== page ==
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Donald Trump on Thursday hinted he is going to pardon Roger Stone, his longtime ally who was convicted of witness tampering and lying to Congress as part of former special counsel Robert Mueller's probe.

Trump's hint came in response to a tweet from right-wing agitator Charlie Kirk, who tweeted, "Roger Stone will serve more time in prison than 99% of these rioters destroying America All because he supports Donald Trump. This isn't justice. RT for a full pardon of Roger Stone!"


In response, Trump tweeted, "No. Roger was a victim of a corrupt and illegal Witch Hunt, one which will go down as the greatest political crime in history. He can sleep well at night!"

Stone was sentenced to 40 months in federal prison in February for his crimes.

The Trump administration tried to intervene in the case, recommending leniency for Stone. The move by Attorney General William Barr to get involved in a case against one of Trump's allies caused some members of the Department of Justice to resign in protest.

The judge in the case disputed that Stone was the target of a witch hunt, as both Stone and Trump allege.

"He was not prosecuted, as some have complained, for standing up for the president," Judge Amy Berman Jackson said at Stone's sentencing. "He was prosecuted for covering up for the president."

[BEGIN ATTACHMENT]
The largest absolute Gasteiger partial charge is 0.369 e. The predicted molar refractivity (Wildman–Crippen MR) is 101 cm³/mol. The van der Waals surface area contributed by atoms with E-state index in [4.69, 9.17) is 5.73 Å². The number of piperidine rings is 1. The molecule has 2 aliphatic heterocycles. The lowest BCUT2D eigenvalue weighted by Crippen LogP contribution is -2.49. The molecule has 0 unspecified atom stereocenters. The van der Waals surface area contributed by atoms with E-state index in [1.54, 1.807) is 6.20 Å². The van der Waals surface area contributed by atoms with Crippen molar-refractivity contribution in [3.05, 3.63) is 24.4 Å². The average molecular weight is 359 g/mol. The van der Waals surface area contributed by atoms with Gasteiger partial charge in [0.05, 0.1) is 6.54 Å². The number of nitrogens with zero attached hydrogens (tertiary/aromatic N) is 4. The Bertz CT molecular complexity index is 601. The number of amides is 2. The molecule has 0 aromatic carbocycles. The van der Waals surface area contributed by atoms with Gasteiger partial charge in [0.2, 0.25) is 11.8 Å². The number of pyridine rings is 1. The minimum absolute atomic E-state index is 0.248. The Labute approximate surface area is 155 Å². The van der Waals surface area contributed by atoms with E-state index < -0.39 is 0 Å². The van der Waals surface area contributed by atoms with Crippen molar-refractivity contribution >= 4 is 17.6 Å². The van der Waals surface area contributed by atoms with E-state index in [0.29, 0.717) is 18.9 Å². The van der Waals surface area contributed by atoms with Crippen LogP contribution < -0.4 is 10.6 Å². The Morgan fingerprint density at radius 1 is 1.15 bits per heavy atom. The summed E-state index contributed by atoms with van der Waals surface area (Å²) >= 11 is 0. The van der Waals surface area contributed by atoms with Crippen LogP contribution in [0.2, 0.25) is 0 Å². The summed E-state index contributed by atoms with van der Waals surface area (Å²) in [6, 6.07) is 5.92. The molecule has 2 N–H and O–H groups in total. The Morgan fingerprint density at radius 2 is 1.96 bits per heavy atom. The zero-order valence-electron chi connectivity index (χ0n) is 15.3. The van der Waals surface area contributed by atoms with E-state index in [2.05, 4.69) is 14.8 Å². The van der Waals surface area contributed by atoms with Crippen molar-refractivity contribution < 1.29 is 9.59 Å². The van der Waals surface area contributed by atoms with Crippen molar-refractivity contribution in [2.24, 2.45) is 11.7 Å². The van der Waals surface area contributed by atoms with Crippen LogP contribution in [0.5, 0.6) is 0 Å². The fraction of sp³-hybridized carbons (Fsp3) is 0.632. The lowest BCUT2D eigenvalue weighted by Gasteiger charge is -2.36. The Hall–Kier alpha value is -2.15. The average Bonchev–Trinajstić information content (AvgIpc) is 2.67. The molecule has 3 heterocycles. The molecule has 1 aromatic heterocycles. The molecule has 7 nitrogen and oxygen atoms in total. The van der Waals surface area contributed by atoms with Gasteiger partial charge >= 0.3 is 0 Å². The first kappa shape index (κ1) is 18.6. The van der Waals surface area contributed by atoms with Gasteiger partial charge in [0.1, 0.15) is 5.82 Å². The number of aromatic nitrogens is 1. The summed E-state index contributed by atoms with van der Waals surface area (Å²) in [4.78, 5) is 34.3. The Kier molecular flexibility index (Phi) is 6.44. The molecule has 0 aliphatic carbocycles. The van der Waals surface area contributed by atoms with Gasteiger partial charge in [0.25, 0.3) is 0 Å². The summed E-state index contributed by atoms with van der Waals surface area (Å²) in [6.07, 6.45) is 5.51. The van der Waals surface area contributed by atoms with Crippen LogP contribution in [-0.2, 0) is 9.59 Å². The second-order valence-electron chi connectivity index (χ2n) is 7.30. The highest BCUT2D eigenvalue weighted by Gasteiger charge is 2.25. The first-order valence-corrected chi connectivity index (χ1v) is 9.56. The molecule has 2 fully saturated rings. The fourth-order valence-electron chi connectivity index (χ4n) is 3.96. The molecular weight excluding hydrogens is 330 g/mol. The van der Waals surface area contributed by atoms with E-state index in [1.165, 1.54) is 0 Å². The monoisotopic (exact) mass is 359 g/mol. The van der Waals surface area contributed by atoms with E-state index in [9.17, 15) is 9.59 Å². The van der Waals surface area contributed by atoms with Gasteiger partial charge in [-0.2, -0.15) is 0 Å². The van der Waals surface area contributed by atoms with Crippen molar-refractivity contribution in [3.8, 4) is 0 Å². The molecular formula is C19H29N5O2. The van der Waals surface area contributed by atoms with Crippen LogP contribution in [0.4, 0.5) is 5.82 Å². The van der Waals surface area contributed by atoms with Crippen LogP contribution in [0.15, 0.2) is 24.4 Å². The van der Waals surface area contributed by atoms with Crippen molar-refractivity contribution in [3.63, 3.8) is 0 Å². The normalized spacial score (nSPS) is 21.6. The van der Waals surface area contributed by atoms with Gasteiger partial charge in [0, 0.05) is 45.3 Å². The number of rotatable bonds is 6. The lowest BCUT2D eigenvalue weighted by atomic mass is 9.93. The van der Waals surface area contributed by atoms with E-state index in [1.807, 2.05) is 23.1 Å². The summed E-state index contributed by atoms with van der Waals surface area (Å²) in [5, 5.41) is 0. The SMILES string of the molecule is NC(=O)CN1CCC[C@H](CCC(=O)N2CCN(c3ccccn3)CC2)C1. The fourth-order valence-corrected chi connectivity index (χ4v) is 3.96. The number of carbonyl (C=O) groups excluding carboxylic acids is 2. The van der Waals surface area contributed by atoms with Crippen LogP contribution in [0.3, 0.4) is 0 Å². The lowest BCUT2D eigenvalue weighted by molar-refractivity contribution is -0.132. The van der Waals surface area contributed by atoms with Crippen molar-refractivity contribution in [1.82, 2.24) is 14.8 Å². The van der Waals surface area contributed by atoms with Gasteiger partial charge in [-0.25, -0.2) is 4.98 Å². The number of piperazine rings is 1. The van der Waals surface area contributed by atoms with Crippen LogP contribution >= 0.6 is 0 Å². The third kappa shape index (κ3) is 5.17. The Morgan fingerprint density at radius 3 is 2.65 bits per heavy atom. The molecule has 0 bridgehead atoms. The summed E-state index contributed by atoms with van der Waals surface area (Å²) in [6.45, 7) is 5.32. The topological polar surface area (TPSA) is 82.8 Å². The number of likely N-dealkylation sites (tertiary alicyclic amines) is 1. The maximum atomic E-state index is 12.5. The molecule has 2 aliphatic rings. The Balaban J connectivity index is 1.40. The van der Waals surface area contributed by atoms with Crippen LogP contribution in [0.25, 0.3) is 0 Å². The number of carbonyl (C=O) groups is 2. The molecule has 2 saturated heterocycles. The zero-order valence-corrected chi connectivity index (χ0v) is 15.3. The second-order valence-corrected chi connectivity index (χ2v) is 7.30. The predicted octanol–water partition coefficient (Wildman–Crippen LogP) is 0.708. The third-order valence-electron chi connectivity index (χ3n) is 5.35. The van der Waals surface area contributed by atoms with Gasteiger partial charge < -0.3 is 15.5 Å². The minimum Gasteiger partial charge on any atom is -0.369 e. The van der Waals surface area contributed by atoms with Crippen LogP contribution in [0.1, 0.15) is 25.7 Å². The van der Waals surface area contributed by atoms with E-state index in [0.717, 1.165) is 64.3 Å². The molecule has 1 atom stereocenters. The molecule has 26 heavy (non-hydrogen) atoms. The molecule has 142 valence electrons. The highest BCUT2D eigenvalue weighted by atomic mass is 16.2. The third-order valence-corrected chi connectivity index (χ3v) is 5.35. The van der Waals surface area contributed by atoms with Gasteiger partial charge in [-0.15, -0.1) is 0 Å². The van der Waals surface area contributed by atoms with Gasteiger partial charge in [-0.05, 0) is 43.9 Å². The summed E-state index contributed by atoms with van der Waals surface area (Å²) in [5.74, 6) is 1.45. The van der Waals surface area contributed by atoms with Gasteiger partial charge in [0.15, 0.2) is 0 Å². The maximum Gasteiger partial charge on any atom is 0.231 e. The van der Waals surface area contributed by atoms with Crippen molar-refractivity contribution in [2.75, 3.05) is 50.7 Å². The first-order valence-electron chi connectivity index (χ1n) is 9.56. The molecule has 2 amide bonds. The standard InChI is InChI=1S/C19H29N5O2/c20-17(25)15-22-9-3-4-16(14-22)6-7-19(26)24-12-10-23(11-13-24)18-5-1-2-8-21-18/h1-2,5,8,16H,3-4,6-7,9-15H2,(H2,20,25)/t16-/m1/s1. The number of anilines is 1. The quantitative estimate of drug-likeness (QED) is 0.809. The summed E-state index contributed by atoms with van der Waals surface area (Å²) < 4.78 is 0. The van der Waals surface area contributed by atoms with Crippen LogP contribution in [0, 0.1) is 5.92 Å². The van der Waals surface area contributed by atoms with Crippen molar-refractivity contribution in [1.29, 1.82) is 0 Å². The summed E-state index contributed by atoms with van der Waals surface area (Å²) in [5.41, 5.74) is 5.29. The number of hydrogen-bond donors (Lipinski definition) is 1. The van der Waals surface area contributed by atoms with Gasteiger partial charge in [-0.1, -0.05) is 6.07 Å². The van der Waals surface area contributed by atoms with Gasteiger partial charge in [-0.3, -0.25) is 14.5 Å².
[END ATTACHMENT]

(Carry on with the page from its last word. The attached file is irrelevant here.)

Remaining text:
Trump has a habit of pardoning those who support him, even when they do not meet the traditional criteria of pardons. Those criteria include a five-year waiting period, as well as the person taking responsibility for their crimes, according to guidance from the Department of Justice.

For example, Trump pardoned former Maricopa County Sheriff Joe Arpaio — a Trump supporter who was convicted of criminal contempt after he refused to follow a court order to stop racially profiling Latinos — even though Arpaio did not take responsibility for his crimes.

Stone also does not meet the criteria. He was sentenced in February, far short of the five-year waiting period. And he's attacked the judge and the prosecutors on his case rather than admit fault and seek forgiveness.

He is currently scheduled to report to prison on June 30.

Published with permission of The American Independent Foundation.

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